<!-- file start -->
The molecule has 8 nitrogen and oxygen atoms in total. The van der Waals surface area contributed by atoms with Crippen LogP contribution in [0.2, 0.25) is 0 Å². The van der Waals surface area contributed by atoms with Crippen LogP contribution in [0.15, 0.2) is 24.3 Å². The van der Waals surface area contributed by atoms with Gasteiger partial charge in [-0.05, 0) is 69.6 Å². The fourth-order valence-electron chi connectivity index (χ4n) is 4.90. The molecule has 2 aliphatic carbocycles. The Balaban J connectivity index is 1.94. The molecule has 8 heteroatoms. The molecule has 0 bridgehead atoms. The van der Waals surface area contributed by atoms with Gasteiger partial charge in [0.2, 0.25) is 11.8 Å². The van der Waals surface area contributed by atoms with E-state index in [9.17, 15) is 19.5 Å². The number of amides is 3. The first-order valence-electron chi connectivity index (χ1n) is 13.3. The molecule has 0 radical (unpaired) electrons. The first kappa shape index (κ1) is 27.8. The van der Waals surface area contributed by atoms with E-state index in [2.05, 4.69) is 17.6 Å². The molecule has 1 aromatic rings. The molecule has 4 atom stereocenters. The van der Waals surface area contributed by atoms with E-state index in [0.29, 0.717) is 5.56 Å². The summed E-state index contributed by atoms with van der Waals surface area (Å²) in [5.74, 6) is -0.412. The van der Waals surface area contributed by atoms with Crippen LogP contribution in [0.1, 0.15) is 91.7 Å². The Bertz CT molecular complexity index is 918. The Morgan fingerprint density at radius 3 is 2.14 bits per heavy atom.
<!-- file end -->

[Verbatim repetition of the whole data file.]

The molecule has 8 nitrogen and oxygen atoms in total. The van der Waals surface area contributed by atoms with Crippen LogP contribution in [0.2, 0.25) is 0 Å². The van der Waals surface area contributed by atoms with Crippen LogP contribution in [0.15, 0.2) is 24.3 Å². The van der Waals surface area contributed by atoms with Gasteiger partial charge in [-0.05, 0) is 69.6 Å². The fourth-order valence-electron chi connectivity index (χ4n) is 4.90. The molecule has 2 aliphatic carbocycles. The Balaban J connectivity index is 1.94. The molecule has 8 heteroatoms. The molecule has 0 bridgehead atoms. The van der Waals surface area contributed by atoms with Gasteiger partial charge in [0.2, 0.25) is 11.8 Å². The van der Waals surface area contributed by atoms with E-state index in [9.17, 15) is 19.5 Å². The number of amides is 3. The first-order valence-electron chi connectivity index (χ1n) is 13.3. The molecule has 0 radical (unpaired) electrons. The first kappa shape index (κ1) is 27.8. The van der Waals surface area contributed by atoms with E-state index in [2.05, 4.69) is 17.6 Å². The molecule has 1 aromatic rings. The molecule has 4 atom stereocenters. The van der Waals surface area contributed by atoms with E-state index in [0.29, 0.717) is 5.56 Å². The summed E-state index contributed by atoms with van der Waals surface area (Å²) in [5.74, 6) is -0.412. The van der Waals surface area contributed by atoms with Crippen LogP contribution in [0.1, 0.15) is 91.7 Å². The Bertz CT molecular complexity index is 918. The Morgan fingerprint density at radius 3 is 2.14 bits per heavy atom.